The first major fight scene in India had a great mix of crowd noises in the surrounds and very realistic punches and body hits. Detail continued into the prison isolation cell where a leaking faucet coupled with natural reverb made a profoundly authentic addition to the scene. The film showed an uncanny ability to be meticulously detailed in terms of sound with impressive LFE-sweetened effects. At all times it was drenched in realistic atmospheric and environmental effects.

When the fight/training on the lake begins you are immediately aware that you are in for a treat. Sword clashes and swooshes were interspersed with solid ice-breaking noises that literally hit you in the chest (ouch!). With my reference RBH Sound CinemaSITE system and dual SI-1010 subwoofers it was something to truly behold. Big subs in a smaller room are fun for films.

During the car chase scene with the Tumbler, the surround effects were absolutely exceptional. They weren't so overtly discreet so as to have ridiculous amounts of point-source effects coming at you from all sides, but the ambiance and vehicle pans were outstanding. The music also took on a whole new feel as it spread throughout the surrounds and circumscribed the room.

Back in the Bat Cave gentle ambient bat sounds filled the listening room, first as point source effects, then in greater quantity as the scene played out. As with many action movies, the end credit music is awesome. I enjoyed just listening to the soundtrack play out as the production and post production credits rolled, especially with the lossless PCM tracks playing the Dolby TrueHD encoded music.

Audio Resolution

Flipping between Dolby TrueHD and Dolby Digital Plus yields a noticeable difference, especially in the areas of dynamics and upper frequency detail. Sword clangs take on a much more refined sound and ambient effects seem to have more presence. It is important to note that differences in these two audio formats will depend heavily on the system and room you are located in. A loud environment or acoustically-deficient space makes it tougher to distinguish differences in a multi-channel theatrical soundtrack. I also look forward to the day when I can natively perform DA conversions to a Dolby TrueHD track with adequate bass management (through a compatible receiver) instead of having to perform the conversion to lossless multi-channel PCM audio. Don't get us wrong, we love lossless PCM, but it's always nice to reduce conversion steps and allow your AV receiver to decode the signal directly from its native format.. In the future, A-B tests will show us whether this results in an audible difference.

Special Features

batman-begins-12.jpgThere is a healthy selection of special features, including three pieces of additional footage (really simple behind the scenes clips), theatrical trailer, and nine Behind the Scenes segments. Also present is a stills gallery and a 'Confidential Files' section with twelve areas of fun facts about various Batman Begins items and characters.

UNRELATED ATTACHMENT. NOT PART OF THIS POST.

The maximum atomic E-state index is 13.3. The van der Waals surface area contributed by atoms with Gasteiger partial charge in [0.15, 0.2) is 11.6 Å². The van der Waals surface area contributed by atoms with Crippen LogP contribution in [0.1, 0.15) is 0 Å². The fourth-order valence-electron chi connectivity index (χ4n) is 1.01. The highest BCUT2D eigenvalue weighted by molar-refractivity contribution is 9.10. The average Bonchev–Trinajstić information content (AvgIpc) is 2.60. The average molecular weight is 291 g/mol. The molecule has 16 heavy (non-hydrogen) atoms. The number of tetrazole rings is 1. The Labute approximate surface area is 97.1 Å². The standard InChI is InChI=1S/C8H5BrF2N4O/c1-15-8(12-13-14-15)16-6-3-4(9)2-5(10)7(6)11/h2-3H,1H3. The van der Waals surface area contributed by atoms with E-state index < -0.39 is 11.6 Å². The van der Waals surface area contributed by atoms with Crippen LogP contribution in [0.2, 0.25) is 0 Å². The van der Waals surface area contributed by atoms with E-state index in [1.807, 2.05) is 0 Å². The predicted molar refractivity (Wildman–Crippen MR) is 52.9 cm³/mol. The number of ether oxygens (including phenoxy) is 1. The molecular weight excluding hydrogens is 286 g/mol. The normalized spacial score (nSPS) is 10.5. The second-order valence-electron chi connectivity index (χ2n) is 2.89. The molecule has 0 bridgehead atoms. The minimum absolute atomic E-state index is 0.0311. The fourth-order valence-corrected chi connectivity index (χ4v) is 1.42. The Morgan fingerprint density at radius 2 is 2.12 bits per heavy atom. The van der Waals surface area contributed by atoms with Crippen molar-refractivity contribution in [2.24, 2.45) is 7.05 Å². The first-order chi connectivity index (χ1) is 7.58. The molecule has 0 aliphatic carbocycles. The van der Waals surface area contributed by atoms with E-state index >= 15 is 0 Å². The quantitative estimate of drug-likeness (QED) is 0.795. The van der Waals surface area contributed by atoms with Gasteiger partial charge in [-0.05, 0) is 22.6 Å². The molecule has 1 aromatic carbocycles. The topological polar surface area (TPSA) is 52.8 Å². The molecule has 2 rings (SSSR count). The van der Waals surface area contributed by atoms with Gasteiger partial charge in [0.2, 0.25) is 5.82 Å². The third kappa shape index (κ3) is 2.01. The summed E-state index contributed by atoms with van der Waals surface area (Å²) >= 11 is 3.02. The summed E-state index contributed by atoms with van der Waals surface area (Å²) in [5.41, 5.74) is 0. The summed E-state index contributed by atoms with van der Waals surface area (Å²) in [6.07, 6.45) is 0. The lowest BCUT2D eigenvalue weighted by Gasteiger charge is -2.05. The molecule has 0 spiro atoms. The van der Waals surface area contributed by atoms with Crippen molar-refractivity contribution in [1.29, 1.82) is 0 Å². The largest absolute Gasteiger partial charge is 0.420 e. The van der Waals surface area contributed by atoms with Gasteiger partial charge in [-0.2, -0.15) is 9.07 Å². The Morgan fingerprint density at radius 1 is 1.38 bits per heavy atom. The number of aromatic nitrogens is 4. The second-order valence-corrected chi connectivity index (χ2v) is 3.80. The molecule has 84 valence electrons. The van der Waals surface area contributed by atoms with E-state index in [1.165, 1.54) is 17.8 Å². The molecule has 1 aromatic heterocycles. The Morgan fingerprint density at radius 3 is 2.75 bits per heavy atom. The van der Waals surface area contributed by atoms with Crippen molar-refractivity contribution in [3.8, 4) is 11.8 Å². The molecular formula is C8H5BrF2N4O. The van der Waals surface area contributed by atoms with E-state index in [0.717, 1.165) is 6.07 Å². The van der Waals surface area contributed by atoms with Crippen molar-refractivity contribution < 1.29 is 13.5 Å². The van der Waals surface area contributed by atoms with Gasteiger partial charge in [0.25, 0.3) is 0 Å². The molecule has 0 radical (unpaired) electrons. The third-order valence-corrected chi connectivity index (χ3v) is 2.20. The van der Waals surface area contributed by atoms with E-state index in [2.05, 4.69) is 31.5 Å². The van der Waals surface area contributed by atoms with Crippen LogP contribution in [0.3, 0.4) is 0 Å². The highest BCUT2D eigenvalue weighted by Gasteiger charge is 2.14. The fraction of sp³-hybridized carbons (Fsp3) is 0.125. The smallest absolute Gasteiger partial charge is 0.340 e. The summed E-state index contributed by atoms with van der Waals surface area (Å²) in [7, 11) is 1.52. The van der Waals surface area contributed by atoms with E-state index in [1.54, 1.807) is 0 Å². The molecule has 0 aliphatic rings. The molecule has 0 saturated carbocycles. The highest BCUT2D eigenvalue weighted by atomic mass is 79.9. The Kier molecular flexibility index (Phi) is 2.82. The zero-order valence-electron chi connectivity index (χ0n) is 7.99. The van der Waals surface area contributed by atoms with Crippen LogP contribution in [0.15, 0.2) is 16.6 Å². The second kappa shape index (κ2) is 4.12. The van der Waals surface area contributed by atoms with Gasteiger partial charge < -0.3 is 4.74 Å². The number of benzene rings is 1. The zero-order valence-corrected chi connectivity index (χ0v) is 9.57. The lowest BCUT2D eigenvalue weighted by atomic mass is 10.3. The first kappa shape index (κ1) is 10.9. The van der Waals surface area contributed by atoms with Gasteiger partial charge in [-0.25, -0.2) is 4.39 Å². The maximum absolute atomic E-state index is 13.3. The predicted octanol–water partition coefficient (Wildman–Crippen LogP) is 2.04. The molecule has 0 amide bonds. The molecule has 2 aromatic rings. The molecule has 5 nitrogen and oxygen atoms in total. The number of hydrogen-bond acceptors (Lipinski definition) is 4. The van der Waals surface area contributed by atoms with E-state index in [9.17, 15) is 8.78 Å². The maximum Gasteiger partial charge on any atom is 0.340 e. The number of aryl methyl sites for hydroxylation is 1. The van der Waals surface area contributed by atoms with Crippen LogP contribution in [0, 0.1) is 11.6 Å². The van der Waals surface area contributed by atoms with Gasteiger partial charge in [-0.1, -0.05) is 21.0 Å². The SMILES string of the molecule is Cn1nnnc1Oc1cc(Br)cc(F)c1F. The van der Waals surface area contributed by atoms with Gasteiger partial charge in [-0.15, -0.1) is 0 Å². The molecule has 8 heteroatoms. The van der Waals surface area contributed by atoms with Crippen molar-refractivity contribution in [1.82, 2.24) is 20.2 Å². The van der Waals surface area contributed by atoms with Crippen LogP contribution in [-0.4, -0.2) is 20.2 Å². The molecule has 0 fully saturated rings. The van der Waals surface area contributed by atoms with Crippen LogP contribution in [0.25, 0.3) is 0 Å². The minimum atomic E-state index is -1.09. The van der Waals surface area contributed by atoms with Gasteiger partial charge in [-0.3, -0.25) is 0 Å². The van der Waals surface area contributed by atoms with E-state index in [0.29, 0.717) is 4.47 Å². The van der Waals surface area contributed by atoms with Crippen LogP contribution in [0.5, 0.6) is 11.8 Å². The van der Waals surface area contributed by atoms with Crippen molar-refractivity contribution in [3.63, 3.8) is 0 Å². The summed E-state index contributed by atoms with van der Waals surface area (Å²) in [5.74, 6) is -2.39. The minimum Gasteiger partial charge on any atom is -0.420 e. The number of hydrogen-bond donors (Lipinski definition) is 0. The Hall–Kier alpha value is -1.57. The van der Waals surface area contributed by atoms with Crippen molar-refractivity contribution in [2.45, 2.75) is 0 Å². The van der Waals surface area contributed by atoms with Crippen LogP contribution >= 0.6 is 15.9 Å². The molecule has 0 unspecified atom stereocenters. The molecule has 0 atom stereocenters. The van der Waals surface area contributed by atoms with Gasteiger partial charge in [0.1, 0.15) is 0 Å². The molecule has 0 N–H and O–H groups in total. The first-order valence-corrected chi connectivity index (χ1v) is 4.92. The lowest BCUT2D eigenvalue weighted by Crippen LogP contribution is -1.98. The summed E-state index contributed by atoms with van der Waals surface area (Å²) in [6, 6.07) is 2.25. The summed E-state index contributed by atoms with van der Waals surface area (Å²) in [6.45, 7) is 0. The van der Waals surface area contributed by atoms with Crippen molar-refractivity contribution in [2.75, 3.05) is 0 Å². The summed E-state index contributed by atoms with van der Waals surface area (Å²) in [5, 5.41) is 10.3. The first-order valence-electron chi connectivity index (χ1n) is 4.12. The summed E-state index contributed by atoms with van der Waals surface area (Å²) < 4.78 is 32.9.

The parody 'Tankman Begins' is especially funny and features Jimmy Fallon. They interspersed clips from the movie with some extremely good superimpositions and re-shoots to create a different storyline. The piece originally aired as the open for the MTV movie awards. In the extras, Christopher Nolan's junket interview style isn't terribly interesting or engaging, however he isn't the focus of each segment and the content is interesting and exciting enough to be forgiving. Overall there is a large quantity of extras that really add to the value of this disc.


Menu System

The menu system is pretty straightforward for HD DVD with no special frills beyond the standard dynamic movie. There is, however a nice hiss whenever the live menu is activated or hidden. You can activate the 'In-Movie Experience' to allow storyboards and video commentary to play over top the movie in real-time. This is a nice feature and is currently unavailable (in a practical sense) with regular DVD. Chapter selection was easy as normal and there is even a bookmark feature so you can store your own favorite parts of the movie (handy for reviewers like me.)


Screen Shots

I tend to just show the pics in this section – which say far more than I ever could in describing the types of imagery, detail and color you'll find in this film.







This is a solid reference disc, both in terms of audio and video quality. For video, you will soon see whether your display can handle all of the dark level detail that this disc demands. If it cannot, then you'll be looking at a lot of featureless black patches on many different scenes. The audio track on this disc will treat your ears to ambiance that is lifelike and sound effects that will make your heart sink down into your chest. Batman Begins is an adventure that comes through beautifully in HD DVD. I can see people actually buying players simply to be able to run this movie in their home theaters in all of its glory.


About the author:
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Clint Deboer was terminated from Audioholics for misconduct on April 4th, 2014. He no longer represents Audioholics in any fashion.